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A glimpse of the Workshop on Ultra-Low Energy Consumption and Plus Energy Buildings

The construction sector is a massive resource guzzler and emissions contributor. One of the key experts for the Plus Energy Building workshop, Giulia Peretti from the Werner Soberk Group, introduced the environmental position of the global construction sector. 58% of total waste generated is from the building and construction sector, along with over 35% of global energy consumption and 35% greenhouse gas emissions. Further, she highlighted the proportions of this energy consumption in buildings—about 25% is constituted by its embodied energy and 75% is the operating energy. One can thus see that a high degree of potential exists in saving energy through not only materials, but also design and strategies of the building’s operation.

The three-day workshop and training unboxed the concepts of Ultra-Low Energy Consumption and Plus Energy Buildings from various angles such as a policy, design, construction details and financial viability. The German government aims to turn its entire building stock carbon neutral by 2050, through a combination of energy savings and renewable energy. While the concept of Plus Energy was developed in Germany in 1994, it is relatively new in the Chinese context. There is a high potential for saving energy in the construction sector in China, one of the reasons being its sheer scale of urbanisation and construction boom. Through best-practice examples, standards and challenges faced in German context, experts shared their experience with stakeholders from Beijing’s construction sector.

Day 1 comprised of a “Closed-Door Interactive Roundtable Session” on Plus Energy, wherein the presentations and discussion centered around the application of Plus Energy concept for a kindergarten project in Miyun district. In addition, the participants received a tour of different components and their assembly for energy efficient construction, such as triple glazing and types of insulation layers. The session saw attendance by about 30 project stakeholders from the Ministry of Housing and Urban-Rural Development (MoHURD) and Beijing-Uni Construction Group (BUCC) amongst others.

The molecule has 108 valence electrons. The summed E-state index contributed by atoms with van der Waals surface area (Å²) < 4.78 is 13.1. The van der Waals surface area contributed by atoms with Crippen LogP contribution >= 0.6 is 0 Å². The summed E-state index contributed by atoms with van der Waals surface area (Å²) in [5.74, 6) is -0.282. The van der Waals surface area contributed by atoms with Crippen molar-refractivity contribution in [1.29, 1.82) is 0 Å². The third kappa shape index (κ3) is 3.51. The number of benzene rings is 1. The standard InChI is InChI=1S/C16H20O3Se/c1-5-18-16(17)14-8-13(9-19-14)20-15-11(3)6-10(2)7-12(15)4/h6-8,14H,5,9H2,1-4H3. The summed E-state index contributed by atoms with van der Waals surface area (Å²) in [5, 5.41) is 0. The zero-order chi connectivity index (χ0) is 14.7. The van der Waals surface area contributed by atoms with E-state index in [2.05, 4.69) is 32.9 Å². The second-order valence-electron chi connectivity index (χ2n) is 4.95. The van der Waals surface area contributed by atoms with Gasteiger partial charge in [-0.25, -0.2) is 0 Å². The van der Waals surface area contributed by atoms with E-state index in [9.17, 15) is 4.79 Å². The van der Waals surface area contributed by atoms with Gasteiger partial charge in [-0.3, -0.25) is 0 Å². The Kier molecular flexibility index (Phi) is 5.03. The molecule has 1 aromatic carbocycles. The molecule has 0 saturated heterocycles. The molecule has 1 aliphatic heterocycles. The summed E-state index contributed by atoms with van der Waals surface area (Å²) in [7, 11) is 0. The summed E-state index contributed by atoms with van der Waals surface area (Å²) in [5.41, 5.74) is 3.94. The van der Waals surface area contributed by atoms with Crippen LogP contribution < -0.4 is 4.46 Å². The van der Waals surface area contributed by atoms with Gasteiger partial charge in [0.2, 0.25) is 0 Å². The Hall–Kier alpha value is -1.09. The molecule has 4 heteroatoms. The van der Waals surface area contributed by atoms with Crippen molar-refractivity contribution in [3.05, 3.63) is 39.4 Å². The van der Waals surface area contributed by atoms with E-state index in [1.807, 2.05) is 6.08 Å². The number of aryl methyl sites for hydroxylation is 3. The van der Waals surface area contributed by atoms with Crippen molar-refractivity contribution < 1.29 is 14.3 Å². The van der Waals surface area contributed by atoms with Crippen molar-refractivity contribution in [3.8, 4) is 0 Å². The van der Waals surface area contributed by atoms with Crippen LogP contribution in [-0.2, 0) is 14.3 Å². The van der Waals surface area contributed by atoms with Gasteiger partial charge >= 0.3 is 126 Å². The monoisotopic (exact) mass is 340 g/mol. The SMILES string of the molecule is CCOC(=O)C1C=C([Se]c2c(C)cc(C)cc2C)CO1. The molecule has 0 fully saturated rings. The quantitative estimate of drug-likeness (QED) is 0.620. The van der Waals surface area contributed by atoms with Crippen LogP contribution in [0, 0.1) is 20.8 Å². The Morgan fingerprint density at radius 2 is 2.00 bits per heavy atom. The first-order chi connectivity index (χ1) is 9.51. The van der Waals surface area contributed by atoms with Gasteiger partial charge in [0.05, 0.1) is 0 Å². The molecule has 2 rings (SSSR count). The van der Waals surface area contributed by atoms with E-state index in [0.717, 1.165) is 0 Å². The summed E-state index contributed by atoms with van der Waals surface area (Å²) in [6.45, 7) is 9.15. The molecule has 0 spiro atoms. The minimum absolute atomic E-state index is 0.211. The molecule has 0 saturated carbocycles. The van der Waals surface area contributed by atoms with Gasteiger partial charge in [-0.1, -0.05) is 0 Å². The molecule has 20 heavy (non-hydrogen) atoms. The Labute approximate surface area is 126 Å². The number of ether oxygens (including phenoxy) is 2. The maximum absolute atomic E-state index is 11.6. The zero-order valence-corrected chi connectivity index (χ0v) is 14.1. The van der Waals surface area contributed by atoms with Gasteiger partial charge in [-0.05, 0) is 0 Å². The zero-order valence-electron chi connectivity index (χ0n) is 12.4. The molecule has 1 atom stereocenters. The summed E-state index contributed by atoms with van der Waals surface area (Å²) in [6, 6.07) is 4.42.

Day 2 comprised of a workshop titled “Is China ready for Plus Energy?”, consisting of a broad introduction and overview to the concept and application of Low Energy Consumption and Plus Energy Buildings in China and Germany. Further, the status quo, policies, practices and technical standards of different types of energy efficient buildings in China were presented. Additionally, the experts presented some best practice examples from both the countries. The sessions were followed by Q&A rounds with the experts.

Day 3 consisted of a capacity building session, focusing on key technologies, construction details and benefit analysis of Plus Energy buildings. The technical aspects of achieving air tightness, heating and ventilation and heat recovery were presented. Giulia Peretti presented the aspects of construction, control, operation, evaluation of Plus Energy Buildings. The second-half of the day focused on the economic analysis of Ultra-Low Energy Consumption and Plus Energy Buildings, followed by a Q&A round. The venue hosted an exhibit of technologies and products for Ultra-Low Energy Consumption Buildings. The event on Ultra-Low Energy Consumption and Plus Energy Buildings was organized by The Sino-German Urbanisation Partnership (SGUP), Beijing-Uni Construction Group(BUCC) and China Technology and Industrialization Development Center (CSTC), on behalf of the Federal Ministry for the Environment, Nature Conservation and Nuclear Safety (BMU) and Ministry of Housing and Urban-Rural Development (MoHURD).

Sino-German Urbanisation Partnership

The partnership is working to influence political dialogue to address the challenges created by a fast-paced urbanization process and climate change in both China and Germany. It aims to create platforms for cross-city institutional exchange of experiences, facilitate knowledge exchange and promote capacity building that can drive the development of joint solutions to these challenges. Key targets of the exchange are to reduce CO2 emissions, promote a more balanced urbanization development and improve quality of life in cities in both China and Germany.